Considering A-2000™ PVC For Your Next Sanitary or Storm Sewer Project? Here’s What You Need to Know.

Why is PVC pipe the right material for water and sanitary and storm sewer utilities? Today, I'd like to cover some key advantages for using PVC, and why it's been approved for use for decades.

PVC pipes have been used in the U.S. since the 1960s. It is made from a vinyl chloride monomer mixed with additives and modifiers to make a compound. This compound is then extruded into different sizes and shapes, including solid wall and corrugated profiles. PVC has been proven for multiple applications over the years for its unique strength, joint integrity, and corrosion resistant properties.

It is specified for its performance and economic requirements. It is used for plumbing applications and large diameter infrastructure products. PVC pipe products have done very well for many years and are a major industry in the global economy.

A- 2000™ PVC is a high performing and economical solution for sanitary and storm sewers, with a Manning's n roughness coefficient of 0.009 and a design life of 100 years. It is easy to install and has a complete line of fittings. Connections to manholes are easily done using a boot system, a gasket, or a lock ring.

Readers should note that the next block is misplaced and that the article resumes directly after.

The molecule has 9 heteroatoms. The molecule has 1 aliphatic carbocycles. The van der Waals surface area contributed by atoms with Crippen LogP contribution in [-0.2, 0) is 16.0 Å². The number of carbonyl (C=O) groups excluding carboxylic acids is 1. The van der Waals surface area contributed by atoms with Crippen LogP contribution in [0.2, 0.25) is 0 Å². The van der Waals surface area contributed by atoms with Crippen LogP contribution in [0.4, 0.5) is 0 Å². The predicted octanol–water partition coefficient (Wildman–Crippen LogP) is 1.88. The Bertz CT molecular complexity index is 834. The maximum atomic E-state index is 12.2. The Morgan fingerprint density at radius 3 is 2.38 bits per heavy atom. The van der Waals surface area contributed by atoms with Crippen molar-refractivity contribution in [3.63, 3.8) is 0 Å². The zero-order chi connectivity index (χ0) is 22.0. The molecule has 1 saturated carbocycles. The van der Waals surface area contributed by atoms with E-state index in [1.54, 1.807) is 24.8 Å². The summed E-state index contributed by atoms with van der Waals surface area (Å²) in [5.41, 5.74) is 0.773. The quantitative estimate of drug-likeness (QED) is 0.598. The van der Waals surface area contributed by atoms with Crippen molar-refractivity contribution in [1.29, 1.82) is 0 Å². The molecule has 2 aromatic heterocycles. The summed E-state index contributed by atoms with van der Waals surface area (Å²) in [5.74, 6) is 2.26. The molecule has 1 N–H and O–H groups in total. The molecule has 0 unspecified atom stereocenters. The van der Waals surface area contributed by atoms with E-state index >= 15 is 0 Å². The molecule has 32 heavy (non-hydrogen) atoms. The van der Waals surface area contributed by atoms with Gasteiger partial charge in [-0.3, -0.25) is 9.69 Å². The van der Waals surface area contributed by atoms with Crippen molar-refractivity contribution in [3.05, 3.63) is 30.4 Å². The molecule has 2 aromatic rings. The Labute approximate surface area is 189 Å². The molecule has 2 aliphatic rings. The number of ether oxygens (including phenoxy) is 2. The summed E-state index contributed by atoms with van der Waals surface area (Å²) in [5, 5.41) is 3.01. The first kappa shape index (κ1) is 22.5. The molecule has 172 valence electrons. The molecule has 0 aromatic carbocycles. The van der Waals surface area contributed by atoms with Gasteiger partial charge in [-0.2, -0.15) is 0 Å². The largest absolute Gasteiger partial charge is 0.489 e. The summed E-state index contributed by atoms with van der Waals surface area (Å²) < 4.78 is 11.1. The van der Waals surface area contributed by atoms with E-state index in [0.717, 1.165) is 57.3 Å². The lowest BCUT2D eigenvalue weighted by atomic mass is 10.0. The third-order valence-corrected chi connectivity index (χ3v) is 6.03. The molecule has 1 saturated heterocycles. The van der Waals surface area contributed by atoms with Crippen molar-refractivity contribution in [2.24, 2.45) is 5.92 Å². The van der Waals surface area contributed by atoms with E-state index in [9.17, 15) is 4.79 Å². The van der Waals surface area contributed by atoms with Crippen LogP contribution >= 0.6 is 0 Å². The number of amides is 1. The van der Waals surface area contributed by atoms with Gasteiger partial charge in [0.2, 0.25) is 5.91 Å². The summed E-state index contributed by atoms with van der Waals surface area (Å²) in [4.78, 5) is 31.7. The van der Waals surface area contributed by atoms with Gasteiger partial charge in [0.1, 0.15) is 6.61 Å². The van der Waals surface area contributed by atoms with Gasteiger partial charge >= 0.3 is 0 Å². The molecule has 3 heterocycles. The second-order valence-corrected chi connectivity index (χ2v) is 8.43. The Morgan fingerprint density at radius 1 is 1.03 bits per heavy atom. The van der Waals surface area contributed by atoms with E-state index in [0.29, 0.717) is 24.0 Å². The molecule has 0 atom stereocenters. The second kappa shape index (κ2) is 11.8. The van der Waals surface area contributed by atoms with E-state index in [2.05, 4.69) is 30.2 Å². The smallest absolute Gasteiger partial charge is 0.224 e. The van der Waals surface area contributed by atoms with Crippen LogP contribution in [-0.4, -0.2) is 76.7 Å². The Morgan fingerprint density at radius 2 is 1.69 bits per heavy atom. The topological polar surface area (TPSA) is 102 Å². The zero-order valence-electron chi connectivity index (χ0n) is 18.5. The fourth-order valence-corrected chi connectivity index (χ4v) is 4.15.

Millions of feet of A-2000™ have been installed across the US, making it a popular choice for sanitary and storm sewers.

What is the Difference Between PVC and Other Thermoplastics?

A-2000™ PVC has higher long-term yield strength, modulus elasticity, and inner wall thickness than polypropylene and polyethylene. Additionally, A-2000™ PVC has a third of the thermal expansion when compared to polypropylene and polyethylene, making it ideal for sanitary and storm sewer applications.

PVC pipes have higher long-term yield strength, modulus elasticity, and inner wall thickness than polypropylene and polyethylene, and they also have a third of the thermal expansion, making them ideal for sanitary and storm sewers.

A-2000™ PVC pipe is a thermoplastic material, which is great for use in deep sewer projects, as it offers more strength and stability than other thermoplastics. It has a long-term yield strength of 3.6 times that of polypropylene and 5 times that of polyethylene, with a two times thicker inner wall. It is also designed for AASHTO LRFD structural designs and has a thermal expansion of a third that of other thermoplastics.

With this, A-2000™ PVC has a minimum cover of one foot and a maximum cover of up to 50 feet, depending on the project. Ultimately, PVC is a great choice for deep sewers as it is a material with great strength, stability, and thermal expansion properties.

Common Questions and Misconceptions about PVC Pipes PVC can ignite and self-extinguish, is not usually affected by cold weather, and can be used to create water-tight connections with concrete manholes, making it a cost-effective solution for storm sewers.

In conclusion, we know that A-2000™ PVC is a strong and durable material that can withstand temperatures of up to 140 degrees Fahrenheit. We also know that it is resistant to most chemicals and solvents, although it is not recommended for use with petroleum products.

We understand that A-2000™ PVC pipe has an initial stiffness value of around 54-55 pii, and that it can be used in a variety of applications.